When our world begins to show signs of spring, most of us think of warm, delightfully sunny days. There is also the less appealing aspect of spring, one that can be a big problem especially after a rainy winter, like the one we just experienced.
Last year I volunteered to initiate a study of pollinating insects at Pahranagat National Wildlife Refuge. That is when I first discovered the fascinating world of bees. Having been a beekeeper for many years, I loved working with honeybees, but studying pollinators opened my eyes to many more kinds of bees than I knew existed.
He was told to hop on the helicopter and he would be taken to the trail to be cleared. The seat was a very slick material and he couldn’t figure out how to fasten the seat bel. There were no doors. The pilot had a Mad Magazine cartoon on the back of his helmet and the sides of the helicopter were so thin you could push a bayonet through them! Plus, you sat on your helmet for added protection.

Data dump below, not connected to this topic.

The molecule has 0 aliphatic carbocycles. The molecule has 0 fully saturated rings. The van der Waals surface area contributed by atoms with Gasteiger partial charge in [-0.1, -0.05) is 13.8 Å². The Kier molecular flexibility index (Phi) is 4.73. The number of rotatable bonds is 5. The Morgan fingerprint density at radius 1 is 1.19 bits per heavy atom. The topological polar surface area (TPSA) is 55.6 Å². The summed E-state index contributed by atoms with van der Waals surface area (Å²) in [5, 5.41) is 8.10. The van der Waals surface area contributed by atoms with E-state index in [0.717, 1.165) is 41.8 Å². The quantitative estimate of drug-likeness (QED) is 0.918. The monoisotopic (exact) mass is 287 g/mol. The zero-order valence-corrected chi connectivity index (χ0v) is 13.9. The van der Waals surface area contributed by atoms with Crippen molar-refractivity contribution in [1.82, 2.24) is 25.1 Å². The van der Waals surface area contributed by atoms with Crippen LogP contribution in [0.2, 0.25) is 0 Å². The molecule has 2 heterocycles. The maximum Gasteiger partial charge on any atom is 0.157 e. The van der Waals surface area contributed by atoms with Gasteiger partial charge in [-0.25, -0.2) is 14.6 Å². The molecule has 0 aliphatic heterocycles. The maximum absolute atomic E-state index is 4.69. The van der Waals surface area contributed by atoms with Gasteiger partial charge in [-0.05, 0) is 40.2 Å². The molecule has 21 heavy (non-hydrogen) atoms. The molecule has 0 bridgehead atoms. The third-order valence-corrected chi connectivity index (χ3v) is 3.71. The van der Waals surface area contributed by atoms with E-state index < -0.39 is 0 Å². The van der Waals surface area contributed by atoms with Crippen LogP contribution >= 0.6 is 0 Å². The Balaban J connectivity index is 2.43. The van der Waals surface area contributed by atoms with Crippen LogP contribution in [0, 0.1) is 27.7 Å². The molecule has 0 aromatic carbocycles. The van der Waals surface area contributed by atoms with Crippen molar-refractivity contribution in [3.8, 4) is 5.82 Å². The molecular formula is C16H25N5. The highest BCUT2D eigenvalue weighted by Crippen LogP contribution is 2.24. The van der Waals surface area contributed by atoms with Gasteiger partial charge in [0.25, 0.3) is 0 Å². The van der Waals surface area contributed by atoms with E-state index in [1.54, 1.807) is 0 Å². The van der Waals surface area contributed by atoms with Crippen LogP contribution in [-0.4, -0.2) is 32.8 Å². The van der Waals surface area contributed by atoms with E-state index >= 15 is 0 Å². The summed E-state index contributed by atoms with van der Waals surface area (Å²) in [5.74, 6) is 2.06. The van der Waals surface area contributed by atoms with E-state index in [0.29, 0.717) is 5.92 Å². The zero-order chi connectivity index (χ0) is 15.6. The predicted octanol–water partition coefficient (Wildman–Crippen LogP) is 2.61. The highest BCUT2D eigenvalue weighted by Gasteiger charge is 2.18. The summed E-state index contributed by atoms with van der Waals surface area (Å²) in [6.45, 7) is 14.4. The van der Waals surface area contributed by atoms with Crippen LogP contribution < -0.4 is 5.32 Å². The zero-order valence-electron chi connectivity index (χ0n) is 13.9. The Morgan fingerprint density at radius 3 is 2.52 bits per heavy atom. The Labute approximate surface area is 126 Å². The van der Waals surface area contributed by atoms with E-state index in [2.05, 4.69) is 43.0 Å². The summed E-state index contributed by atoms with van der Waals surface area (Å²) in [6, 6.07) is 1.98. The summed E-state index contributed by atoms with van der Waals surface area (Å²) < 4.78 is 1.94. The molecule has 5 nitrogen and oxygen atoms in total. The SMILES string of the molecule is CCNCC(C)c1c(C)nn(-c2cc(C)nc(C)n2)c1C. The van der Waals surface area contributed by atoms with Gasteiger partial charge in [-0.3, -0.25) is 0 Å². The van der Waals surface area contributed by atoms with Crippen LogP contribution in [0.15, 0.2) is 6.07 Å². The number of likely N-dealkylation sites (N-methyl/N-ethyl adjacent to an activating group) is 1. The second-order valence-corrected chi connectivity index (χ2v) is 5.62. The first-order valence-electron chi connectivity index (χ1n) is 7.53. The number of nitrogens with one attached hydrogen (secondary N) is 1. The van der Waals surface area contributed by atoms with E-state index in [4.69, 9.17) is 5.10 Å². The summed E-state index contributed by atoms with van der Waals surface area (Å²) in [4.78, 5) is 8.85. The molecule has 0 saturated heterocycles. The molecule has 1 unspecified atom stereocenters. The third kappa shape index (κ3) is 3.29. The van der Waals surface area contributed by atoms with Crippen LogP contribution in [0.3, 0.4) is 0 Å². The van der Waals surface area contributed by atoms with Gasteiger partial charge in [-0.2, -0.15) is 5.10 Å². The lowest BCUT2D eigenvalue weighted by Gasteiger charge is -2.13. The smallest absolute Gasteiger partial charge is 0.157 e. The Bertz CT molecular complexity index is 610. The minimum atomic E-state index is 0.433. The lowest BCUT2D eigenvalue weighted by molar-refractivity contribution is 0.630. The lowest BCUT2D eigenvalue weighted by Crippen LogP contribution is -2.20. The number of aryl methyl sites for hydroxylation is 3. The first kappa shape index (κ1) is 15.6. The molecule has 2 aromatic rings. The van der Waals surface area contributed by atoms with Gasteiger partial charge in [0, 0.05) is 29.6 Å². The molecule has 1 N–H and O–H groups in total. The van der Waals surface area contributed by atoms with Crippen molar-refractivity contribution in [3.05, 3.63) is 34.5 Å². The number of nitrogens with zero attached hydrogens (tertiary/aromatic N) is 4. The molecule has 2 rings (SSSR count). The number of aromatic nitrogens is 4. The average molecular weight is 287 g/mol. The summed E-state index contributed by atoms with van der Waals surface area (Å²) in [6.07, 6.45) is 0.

The Lost City Museum invited adults to come play in their sand box on Saturday as part of an Archeological Excavation Class. This month is Archeologist Awareness Month and the excavating class was held to celebrate this profession.
During the last week of April into the first week of May, I did a plant survey for a gypsum mining company off Lake Mead Road behind Sunrise Mountain. While there I found a small population of one of our most unusual desert plants, the Sticky Ringstem.